Dr. Finey, an English educator has provided this free Unit Plan to better guide teachers in the curriculum-building process for English-Language learners. You can take a look at this step-by-step guide for reference. In the resources, he mentioned that teachers should identify students’ level of content mastery and prior knowledge, learning needs/potential learning obstacles, and learning goals & motivation. By understanding these core needs, teachers can be able to customize the goals, and more specifically, the potential topics that will help reach the goals.  

Step 3: Outline potential topics and timeline

After having a set list of learning objectives and having a clear purpose in mind for the curriculum, the next step is to develop a basic framework with topics and the timeline you need to deeply dive into each topic. The two factors you need to take into account are how often you will see the students and how long it takes for the students to master the knowledge you provide.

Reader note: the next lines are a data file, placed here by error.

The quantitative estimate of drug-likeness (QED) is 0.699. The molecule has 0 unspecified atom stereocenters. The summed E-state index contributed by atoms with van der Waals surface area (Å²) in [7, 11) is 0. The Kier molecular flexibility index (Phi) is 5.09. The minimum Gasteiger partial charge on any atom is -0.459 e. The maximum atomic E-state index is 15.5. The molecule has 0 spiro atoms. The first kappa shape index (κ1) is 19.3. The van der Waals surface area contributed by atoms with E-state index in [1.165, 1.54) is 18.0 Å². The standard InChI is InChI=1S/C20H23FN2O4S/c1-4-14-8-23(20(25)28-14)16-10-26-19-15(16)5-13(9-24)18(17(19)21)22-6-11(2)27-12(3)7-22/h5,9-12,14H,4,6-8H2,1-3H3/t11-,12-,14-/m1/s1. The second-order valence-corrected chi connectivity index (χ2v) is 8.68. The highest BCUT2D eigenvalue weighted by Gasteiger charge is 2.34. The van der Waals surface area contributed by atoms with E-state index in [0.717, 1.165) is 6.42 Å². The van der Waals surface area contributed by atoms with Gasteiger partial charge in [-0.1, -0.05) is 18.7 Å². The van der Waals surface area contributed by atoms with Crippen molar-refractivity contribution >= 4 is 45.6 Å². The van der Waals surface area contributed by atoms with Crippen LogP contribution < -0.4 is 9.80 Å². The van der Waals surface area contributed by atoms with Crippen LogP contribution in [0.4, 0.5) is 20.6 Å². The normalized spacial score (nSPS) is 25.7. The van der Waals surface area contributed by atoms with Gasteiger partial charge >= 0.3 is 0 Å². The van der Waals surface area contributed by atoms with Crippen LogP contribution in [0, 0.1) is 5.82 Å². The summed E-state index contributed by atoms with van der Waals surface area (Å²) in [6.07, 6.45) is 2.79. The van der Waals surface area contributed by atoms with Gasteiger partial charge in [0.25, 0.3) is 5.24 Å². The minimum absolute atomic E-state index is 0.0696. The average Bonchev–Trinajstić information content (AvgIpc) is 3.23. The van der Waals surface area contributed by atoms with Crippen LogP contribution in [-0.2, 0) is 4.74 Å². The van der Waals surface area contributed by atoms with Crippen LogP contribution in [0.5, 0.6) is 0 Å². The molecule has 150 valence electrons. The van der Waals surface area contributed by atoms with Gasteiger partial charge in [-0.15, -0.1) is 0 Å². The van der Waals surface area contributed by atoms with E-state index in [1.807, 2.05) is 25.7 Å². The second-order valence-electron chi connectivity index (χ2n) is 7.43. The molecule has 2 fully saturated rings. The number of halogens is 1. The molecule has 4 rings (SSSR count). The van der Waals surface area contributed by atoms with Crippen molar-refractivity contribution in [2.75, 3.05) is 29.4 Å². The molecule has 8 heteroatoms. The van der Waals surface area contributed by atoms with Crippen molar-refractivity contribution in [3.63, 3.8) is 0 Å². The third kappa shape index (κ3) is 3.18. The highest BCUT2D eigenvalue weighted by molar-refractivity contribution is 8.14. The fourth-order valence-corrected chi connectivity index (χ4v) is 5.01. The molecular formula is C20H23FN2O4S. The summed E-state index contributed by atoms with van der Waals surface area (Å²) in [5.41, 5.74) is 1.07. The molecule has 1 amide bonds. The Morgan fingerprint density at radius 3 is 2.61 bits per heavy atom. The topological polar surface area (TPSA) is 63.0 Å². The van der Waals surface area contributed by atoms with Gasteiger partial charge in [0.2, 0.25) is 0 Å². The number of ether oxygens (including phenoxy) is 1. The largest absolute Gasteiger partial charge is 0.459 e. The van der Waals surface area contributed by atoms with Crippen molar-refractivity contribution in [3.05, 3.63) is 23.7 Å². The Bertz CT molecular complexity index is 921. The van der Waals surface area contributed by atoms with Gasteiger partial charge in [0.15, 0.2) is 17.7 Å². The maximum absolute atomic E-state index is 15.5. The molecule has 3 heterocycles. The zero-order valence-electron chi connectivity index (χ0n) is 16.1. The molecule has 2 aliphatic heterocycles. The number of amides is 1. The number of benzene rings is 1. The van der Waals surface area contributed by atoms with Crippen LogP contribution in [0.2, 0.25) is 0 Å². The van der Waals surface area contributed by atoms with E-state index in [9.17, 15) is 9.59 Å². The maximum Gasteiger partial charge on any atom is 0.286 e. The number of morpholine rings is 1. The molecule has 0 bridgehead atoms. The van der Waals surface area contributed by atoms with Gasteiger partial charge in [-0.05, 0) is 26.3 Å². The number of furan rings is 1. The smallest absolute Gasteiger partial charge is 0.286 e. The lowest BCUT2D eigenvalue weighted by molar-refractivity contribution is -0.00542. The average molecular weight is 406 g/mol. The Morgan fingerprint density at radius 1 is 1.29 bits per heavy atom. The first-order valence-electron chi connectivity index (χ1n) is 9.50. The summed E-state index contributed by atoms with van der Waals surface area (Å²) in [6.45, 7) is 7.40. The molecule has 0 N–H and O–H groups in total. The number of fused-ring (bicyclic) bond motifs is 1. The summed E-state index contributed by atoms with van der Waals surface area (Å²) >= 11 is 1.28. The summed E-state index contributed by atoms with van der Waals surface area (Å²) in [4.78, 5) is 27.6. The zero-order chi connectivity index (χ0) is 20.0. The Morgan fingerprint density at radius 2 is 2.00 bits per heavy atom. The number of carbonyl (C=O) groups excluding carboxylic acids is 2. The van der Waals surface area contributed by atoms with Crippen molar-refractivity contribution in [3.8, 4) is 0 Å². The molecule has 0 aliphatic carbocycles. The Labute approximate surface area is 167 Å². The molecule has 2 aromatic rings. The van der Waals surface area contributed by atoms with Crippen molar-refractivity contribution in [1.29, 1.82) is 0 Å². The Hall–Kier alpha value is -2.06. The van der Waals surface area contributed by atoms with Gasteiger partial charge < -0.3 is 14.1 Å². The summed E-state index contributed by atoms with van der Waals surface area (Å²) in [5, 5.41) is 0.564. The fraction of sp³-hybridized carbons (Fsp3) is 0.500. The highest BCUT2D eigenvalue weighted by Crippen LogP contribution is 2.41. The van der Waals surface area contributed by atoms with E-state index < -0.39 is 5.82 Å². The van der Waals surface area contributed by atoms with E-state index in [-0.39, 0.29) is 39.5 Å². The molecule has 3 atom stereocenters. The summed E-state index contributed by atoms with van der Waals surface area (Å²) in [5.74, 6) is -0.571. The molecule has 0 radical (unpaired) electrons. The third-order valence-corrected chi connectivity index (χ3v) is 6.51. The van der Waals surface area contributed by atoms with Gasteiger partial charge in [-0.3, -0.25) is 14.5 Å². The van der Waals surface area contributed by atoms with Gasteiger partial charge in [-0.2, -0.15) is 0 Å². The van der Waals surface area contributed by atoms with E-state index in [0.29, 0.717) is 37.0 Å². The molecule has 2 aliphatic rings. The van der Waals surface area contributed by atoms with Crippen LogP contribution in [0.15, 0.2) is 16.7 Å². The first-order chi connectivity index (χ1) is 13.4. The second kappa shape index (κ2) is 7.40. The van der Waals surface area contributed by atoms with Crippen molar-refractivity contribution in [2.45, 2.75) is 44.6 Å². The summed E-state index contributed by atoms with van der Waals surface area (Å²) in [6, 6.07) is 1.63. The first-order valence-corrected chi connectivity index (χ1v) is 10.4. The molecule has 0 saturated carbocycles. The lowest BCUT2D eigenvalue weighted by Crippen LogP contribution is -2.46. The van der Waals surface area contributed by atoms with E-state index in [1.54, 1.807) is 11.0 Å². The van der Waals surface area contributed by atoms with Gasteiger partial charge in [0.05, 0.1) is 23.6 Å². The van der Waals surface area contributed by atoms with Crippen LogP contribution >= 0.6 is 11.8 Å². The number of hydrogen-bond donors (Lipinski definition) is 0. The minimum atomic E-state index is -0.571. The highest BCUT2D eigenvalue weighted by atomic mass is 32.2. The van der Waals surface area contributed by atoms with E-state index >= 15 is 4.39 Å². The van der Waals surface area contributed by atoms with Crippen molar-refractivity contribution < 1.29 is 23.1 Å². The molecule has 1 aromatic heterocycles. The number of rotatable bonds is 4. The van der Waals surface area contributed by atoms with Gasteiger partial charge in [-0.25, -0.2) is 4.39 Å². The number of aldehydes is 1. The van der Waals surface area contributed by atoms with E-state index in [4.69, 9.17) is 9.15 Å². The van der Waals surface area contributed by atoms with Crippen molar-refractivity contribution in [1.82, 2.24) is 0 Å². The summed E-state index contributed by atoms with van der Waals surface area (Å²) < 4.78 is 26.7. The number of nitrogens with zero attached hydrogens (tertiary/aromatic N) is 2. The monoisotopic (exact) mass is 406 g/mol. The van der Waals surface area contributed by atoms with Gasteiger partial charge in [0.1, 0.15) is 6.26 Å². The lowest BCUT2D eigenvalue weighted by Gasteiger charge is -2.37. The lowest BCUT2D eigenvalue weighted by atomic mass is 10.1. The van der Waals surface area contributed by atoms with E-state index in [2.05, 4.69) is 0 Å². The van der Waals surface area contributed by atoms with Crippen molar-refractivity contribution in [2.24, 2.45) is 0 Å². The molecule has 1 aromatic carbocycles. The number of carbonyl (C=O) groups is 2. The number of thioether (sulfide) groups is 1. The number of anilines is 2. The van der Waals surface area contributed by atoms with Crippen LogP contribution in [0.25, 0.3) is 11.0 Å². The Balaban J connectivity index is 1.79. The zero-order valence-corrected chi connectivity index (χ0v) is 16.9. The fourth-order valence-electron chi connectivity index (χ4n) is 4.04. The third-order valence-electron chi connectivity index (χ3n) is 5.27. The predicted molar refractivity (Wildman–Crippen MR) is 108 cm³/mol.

Depending on how often you will see the students, you can have a slightly different breadth and depth for the topics covered when you design a course. For Aralia courses, we typically offer 1 class/week, or 2 classes/week depending on the students’ need to improve. The reason behind 1 class/week with 60 to 120 minutes for each class is that we want students to absorb all the information within one class, and complete take-home assignments throughout the week. As well, most students are taking our classes in addition to classes at school; therefore, we don’t want students to be overwhelmed by the knowledge introduced to them within a week.